"Weak points, and even more so strong points, (in short every point which could be described as strategically important) must be overprotected! The pieces which fulfil this duty are rewarded for helping to overprotect the said strategically important points by the fact that they are wellplaced when it comes to undertaking other duties; so to express it somewhat dramatically, the importance of the strategic point envelops them in its halo."
This is beautifully and poetically said, but it remains pretty vague. The book is full of this kind of poetic vagueness. The result is that every author who writes about My System will give his own explanation. Depriving the reader from the subtleties behind it. You really have to read the book yourself!
When I started to dive in the examples that accompanied the text, I found the following nugget:
Overprotection of an important central pawn leads to the following advantages:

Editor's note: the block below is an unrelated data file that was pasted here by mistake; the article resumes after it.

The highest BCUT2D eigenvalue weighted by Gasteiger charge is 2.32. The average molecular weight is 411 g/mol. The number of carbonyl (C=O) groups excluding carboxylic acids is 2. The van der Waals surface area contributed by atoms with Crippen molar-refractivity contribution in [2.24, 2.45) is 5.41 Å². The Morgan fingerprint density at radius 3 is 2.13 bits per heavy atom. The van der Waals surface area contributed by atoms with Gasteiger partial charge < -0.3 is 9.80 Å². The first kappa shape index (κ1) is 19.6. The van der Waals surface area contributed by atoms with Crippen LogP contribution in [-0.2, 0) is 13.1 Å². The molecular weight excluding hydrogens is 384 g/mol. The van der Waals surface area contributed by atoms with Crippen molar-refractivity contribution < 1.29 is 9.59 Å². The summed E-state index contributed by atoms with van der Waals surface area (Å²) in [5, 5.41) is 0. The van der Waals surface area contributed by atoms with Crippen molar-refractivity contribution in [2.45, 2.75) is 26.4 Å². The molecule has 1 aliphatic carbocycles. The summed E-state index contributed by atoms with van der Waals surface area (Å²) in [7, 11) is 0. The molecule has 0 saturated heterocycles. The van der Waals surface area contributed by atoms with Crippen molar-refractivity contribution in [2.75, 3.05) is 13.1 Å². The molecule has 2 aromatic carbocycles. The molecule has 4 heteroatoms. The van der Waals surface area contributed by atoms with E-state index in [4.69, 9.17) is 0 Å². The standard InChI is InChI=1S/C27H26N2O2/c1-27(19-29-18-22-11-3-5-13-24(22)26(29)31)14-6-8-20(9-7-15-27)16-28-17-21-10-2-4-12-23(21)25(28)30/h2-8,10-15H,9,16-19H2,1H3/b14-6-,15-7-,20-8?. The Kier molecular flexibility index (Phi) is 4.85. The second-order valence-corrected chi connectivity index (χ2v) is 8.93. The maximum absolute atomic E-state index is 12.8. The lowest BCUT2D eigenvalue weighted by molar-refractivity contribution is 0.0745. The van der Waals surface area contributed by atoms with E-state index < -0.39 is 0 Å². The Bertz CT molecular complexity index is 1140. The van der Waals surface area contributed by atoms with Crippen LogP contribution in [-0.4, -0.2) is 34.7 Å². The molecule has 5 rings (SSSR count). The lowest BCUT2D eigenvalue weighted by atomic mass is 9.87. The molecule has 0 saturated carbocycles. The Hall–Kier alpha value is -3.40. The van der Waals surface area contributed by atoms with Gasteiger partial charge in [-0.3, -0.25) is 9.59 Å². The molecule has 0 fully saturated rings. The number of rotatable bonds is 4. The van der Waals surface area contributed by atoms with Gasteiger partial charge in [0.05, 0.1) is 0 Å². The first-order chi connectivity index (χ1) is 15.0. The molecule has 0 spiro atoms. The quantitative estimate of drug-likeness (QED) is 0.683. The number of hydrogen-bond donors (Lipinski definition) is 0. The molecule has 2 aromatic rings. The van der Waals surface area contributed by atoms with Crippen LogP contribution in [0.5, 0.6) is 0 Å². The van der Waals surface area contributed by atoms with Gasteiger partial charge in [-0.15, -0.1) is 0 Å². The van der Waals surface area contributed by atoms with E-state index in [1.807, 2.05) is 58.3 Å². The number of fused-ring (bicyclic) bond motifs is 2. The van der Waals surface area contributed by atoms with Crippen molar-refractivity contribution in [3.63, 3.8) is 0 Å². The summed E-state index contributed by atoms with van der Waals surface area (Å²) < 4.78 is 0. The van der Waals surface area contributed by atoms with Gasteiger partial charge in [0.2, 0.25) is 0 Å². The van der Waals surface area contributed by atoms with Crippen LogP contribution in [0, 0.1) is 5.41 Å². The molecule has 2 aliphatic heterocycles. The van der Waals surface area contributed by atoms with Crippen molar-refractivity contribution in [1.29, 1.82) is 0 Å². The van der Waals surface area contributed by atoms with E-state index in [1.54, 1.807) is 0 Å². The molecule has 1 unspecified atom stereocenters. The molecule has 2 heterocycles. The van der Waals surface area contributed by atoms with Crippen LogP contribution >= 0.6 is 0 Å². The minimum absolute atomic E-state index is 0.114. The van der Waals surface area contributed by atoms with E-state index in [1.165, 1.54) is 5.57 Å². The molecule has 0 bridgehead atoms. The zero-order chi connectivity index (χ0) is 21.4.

- It is impossible for the opponent to attack you succesful at a flank when you have the center firmly in your hands. So it is a prophylactic measure. I already noticed this when playing the kings gambit.
- The higher goal of a central pawn (any pawn, for that matter) is to hit the road and go mobile. As is often said, a well protected pawn stands probably in the way. The square that the pawn leaves behind becomes a pivot point for the (ex-) protecting pieces which become now free.
- And my most important discovery: if a pawn is attacked twice and defended twice, the pawn is not overprotected. The defending pieces are fully committed to the defense. If you overprotect the pawn, you will find that all the pieces become free for other duties. Not at the same time, but you are free which piece to pick for a little temporary tour to do another job. It makes all the defending pieces elastic.